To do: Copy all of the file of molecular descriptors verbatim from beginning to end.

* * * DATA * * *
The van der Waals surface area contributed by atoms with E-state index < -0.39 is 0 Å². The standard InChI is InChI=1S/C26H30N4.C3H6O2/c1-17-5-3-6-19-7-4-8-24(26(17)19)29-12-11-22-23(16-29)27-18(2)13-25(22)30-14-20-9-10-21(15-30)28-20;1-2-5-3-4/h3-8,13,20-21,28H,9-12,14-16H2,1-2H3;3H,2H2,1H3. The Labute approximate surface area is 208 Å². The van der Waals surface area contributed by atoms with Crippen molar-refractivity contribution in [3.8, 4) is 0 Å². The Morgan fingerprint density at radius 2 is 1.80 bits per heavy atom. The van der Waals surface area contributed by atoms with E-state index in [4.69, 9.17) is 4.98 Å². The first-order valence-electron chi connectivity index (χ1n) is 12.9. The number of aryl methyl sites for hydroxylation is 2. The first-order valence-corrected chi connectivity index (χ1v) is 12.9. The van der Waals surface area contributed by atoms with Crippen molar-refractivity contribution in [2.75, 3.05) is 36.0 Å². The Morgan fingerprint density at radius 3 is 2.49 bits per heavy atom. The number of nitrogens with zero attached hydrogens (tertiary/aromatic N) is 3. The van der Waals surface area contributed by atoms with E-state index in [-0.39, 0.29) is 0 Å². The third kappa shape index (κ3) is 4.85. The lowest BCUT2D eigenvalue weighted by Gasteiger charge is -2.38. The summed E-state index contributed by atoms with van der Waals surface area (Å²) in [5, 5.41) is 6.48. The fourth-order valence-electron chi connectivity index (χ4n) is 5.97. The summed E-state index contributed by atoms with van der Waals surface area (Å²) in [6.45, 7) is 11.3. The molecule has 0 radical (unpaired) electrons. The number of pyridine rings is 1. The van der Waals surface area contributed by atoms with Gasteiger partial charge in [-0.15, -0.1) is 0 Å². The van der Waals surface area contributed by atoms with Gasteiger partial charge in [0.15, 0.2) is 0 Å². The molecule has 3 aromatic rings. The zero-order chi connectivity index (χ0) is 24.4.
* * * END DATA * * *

The van der Waals surface area contributed by atoms with E-state index < -0.39 is 0 Å². The standard InChI is InChI=1S/C26H30N4.C3H6O2/c1-17-5-3-6-19-7-4-8-24(26(17)19)29-12-11-22-23(16-29)27-18(2)13-25(22)30-14-20-9-10-21(15-30)28-20;1-2-5-3-4/h3-8,13,20-21,28H,9-12,14-16H2,1-2H3;3H,2H2,1H3. The Labute approximate surface area is 208 Å². The van der Waals surface area contributed by atoms with Crippen molar-refractivity contribution in [3.8, 4) is 0 Å². The Morgan fingerprint density at radius 2 is 1.80 bits per heavy atom. The van der Waals surface area contributed by atoms with E-state index in [4.69, 9.17) is 4.98 Å². The first-order valence-electron chi connectivity index (χ1n) is 12.9. The number of aryl methyl sites for hydroxylation is 2. The first-order valence-corrected chi connectivity index (χ1v) is 12.9. The van der Waals surface area contributed by atoms with Crippen molar-refractivity contribution in [2.75, 3.05) is 36.0 Å². The Morgan fingerprint density at radius 3 is 2.49 bits per heavy atom. The number of nitrogens with zero attached hydrogens (tertiary/aromatic N) is 3. The van der Waals surface area contributed by atoms with E-state index in [-0.39, 0.29) is 0 Å². The third kappa shape index (κ3) is 4.85. The lowest BCUT2D eigenvalue weighted by Gasteiger charge is -2.38. The summed E-state index contributed by atoms with van der Waals surface area (Å²) in [5, 5.41) is 6.48. The fourth-order valence-electron chi connectivity index (χ4n) is 5.97. The summed E-state index contributed by atoms with van der Waals surface area (Å²) in [6.45, 7) is 11.3. The molecule has 0 radical (unpaired) electrons. The number of pyridine rings is 1. The van der Waals surface area contributed by atoms with Gasteiger partial charge in [-0.15, -0.1) is 0 Å². The van der Waals surface area contributed by atoms with Gasteiger partial charge in [0.15, 0.2) is 0 Å². The molecule has 3 aromatic rings. The zero-order chi connectivity index (χ0) is 24.4.